Offer Winter Driving Classes

Oct. 26, 2009
Draw in more customers with a defensive driving course for the community.

Last fall, Steve Church was looking for an opportunity to market his shop to the local community. The impending winter weather sparked an idea: to organize a winter driving class so folks could learn defensive driving tips and minimize collision risk. As the shop manager of Champion Chevrolet Collision Center in Reno, Nev., Church realized that teaching people how to safely drive on nearby mountain roads during snowstorms could help boost the shop’s public image. So Church contacted the Nevada Highway Patrol (NHP) to help facilitate the course, and last November, he offered the shop’s first winter driving class. The seminar was a huge hit. Nearly 200 people attended, and the shop—which has 10 employees and $1.3 million in annual revenue—is planning another for this November. Church is hoping even more folks—all potential customers—attend this time.


Offering a winter driving class to the community is an effective marketing strategy because it connects with folks emotionally, says marketing expert Rajiv Kapur, founder and president of Configurations, a leading experiential branding communication firm.

In this case, the emotional connection between Church and class attendees is the prevention of a car accident—which, of course, can be a truly frightening and unsettling experience. And if someone at the course does, unfortunately, become involved in a collision, they’re more likely to bring their vehicle to Champion Collision because of the previously established emotional tie.

"You want to create an emotional attachment with your audience. Anything you can attach to a person's heart has much better impression, recall and customer loyalty."
- Rajiv Kapur, Founder And President, Configurations

Without learning defensive driving skills, the accident may have been a lot worse, says Kapur, and so the person is likely to believe that attending the class helped prevent further harm. As a result, they’re more likely to bring their car to Church, in whom they have confidence and a sense of familiarity, for repairs.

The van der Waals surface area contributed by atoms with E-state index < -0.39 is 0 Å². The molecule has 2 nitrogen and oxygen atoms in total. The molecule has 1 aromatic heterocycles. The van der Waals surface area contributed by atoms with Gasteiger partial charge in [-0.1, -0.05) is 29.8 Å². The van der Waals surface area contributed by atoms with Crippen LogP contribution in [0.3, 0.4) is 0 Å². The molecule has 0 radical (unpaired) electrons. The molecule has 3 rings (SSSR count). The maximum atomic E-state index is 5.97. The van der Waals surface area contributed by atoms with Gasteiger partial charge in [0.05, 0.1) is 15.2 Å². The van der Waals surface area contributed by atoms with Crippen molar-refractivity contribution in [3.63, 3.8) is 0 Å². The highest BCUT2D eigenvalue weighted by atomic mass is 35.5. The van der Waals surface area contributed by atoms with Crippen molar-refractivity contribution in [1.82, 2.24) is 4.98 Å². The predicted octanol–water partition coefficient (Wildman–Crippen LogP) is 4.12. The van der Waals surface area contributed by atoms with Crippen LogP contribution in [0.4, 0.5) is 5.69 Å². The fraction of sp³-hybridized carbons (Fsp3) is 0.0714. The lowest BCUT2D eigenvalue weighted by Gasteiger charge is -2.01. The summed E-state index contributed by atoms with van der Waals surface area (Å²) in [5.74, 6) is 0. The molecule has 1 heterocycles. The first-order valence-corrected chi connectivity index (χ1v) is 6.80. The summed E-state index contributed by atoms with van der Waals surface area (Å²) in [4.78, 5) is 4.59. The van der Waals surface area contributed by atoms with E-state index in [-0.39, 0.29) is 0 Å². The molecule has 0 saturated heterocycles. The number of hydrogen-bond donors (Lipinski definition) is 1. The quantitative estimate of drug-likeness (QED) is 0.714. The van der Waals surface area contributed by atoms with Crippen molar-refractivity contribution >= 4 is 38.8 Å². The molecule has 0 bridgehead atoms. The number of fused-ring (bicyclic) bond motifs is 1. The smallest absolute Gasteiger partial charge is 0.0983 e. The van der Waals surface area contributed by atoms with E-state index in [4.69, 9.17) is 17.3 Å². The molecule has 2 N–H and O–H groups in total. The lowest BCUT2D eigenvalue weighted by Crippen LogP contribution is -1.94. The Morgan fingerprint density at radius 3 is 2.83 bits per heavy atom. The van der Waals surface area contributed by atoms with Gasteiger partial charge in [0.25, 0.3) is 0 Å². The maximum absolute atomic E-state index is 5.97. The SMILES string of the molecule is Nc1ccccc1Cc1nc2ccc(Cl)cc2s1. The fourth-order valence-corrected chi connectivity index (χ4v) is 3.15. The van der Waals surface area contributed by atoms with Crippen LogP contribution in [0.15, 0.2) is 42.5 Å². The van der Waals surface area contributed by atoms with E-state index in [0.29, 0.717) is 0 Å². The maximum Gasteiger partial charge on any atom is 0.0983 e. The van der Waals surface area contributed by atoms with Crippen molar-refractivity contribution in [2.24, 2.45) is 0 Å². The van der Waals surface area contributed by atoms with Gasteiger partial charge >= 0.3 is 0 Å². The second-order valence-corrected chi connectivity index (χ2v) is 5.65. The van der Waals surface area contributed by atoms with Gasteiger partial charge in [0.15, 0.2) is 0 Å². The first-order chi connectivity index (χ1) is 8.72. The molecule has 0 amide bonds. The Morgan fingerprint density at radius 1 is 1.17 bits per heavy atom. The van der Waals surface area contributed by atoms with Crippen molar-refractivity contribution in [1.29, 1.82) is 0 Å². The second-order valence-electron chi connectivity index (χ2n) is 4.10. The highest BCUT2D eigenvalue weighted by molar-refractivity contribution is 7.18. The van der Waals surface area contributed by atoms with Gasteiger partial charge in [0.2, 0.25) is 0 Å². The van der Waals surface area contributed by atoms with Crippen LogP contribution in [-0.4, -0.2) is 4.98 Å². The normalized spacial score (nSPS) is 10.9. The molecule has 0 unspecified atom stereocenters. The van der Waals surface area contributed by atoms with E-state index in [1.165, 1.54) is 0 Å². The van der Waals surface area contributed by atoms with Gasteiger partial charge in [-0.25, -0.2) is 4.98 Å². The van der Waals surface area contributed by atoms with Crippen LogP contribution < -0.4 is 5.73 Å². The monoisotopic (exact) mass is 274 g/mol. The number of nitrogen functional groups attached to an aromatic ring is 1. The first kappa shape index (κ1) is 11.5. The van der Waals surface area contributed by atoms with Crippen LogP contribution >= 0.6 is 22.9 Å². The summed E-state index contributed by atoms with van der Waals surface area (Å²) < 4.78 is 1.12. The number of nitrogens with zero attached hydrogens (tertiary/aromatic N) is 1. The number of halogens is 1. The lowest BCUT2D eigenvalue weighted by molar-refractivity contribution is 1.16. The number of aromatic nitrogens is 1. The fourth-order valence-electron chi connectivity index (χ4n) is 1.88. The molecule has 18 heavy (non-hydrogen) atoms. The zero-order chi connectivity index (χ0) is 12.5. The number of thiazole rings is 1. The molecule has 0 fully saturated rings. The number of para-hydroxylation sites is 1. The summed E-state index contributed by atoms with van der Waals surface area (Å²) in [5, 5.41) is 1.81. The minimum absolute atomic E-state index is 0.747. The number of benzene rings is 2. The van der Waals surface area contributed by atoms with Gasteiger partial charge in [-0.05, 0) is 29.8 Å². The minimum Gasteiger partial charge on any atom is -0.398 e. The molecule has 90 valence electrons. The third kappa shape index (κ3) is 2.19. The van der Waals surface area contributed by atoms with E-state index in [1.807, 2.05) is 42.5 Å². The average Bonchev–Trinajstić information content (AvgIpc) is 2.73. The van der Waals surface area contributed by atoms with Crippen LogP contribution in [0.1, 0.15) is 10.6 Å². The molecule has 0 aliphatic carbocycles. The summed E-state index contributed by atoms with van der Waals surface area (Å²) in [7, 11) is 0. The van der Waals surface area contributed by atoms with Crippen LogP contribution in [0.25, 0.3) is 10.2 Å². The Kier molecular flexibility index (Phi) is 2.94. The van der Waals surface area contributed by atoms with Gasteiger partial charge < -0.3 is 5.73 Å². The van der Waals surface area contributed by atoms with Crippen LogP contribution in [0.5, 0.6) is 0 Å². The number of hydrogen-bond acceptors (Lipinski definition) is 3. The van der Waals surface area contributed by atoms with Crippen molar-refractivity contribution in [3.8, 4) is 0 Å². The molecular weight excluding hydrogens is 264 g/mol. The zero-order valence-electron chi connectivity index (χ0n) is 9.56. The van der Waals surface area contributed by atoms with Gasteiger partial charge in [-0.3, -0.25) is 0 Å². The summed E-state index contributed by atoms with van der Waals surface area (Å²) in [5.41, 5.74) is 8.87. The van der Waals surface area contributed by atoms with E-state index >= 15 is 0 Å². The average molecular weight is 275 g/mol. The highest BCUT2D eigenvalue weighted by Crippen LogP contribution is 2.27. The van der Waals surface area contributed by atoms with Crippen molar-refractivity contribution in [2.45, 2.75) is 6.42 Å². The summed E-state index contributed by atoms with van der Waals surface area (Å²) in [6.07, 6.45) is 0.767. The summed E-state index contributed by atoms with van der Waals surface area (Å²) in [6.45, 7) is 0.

Kapur explains that the class helps folks realize that Church cares about their safety and wants to protect them from a serious car accident—a powerful emotional attachment that solidifies customer loyalty. “You want to create an emotional attachment with your audience.” he says.  “Anything you can attach to a person’s heart has much better impression, recall and customer loyalty.”


To generate buzz for last year’s winter driving class, Church posted flyers in area high schools, retirement homes and insurance offices. He also advertised in the newspaper and arranged for the local radio station to make an announcement about the seminar. The NHP spread the word during traffic news reports as well.

The shop’s entire staff pitched in to help host the event. “I asked who wanted to volunteer and everyone came in and helped out. They had fun with the people,” Church says. With the help of his team, he cleared half the shop to make room for chairs and a podium for speakers. The team also set up a booth for the shop’s technicians so they could field questions about paint and body and chat with customers.